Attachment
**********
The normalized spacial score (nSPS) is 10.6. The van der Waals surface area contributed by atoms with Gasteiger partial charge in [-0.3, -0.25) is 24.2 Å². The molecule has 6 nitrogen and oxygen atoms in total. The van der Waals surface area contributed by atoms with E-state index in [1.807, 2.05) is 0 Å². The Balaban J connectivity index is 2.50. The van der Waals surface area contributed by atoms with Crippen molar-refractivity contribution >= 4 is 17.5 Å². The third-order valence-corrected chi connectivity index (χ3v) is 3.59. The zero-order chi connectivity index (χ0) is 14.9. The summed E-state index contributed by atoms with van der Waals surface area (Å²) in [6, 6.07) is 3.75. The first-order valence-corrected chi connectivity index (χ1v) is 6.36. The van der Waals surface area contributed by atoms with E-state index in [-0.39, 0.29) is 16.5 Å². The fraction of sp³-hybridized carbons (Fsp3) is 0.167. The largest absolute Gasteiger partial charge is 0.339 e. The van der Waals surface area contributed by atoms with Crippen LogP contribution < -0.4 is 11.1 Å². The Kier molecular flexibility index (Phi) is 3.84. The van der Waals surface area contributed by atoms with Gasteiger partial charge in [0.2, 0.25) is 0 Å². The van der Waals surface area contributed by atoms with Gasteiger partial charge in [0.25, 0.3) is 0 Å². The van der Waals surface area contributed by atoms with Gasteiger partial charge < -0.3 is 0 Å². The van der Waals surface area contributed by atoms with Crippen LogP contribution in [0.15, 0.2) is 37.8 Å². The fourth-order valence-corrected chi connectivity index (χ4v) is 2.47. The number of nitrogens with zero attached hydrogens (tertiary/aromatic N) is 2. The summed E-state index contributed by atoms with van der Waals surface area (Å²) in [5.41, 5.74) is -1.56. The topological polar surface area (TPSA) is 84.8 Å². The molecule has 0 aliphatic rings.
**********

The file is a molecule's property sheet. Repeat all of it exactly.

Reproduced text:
The normalized spacial score (nSPS) is 10.6. The van der Waals surface area contributed by atoms with Gasteiger partial charge in [-0.3, -0.25) is 24.2 Å². The molecule has 6 nitrogen and oxygen atoms in total. The van der Waals surface area contributed by atoms with E-state index in [1.807, 2.05) is 0 Å². The Balaban J connectivity index is 2.50. The van der Waals surface area contributed by atoms with Crippen molar-refractivity contribution >= 4 is 17.5 Å². The third-order valence-corrected chi connectivity index (χ3v) is 3.59. The zero-order chi connectivity index (χ0) is 14.9. The summed E-state index contributed by atoms with van der Waals surface area (Å²) in [6, 6.07) is 3.75. The first-order valence-corrected chi connectivity index (χ1v) is 6.36. The van der Waals surface area contributed by atoms with E-state index in [-0.39, 0.29) is 16.5 Å². The fraction of sp³-hybridized carbons (Fsp3) is 0.167. The largest absolute Gasteiger partial charge is 0.339 e. The van der Waals surface area contributed by atoms with Crippen LogP contribution < -0.4 is 11.1 Å². The Kier molecular flexibility index (Phi) is 3.84. The van der Waals surface area contributed by atoms with Gasteiger partial charge in [0.2, 0.25) is 0 Å². The van der Waals surface area contributed by atoms with Gasteiger partial charge in [0.25, 0.3) is 0 Å². The van der Waals surface area contributed by atoms with Gasteiger partial charge < -0.3 is 0 Å². The van der Waals surface area contributed by atoms with Crippen LogP contribution in [0.15, 0.2) is 37.8 Å². The fourth-order valence-corrected chi connectivity index (χ4v) is 2.47. The number of nitrogens with zero attached hydrogens (tertiary/aromatic N) is 2. The summed E-state index contributed by atoms with van der Waals surface area (Å²) in [5.41, 5.74) is -1.56. The topological polar surface area (TPSA) is 84.8 Å². The molecule has 0 aliphatic rings.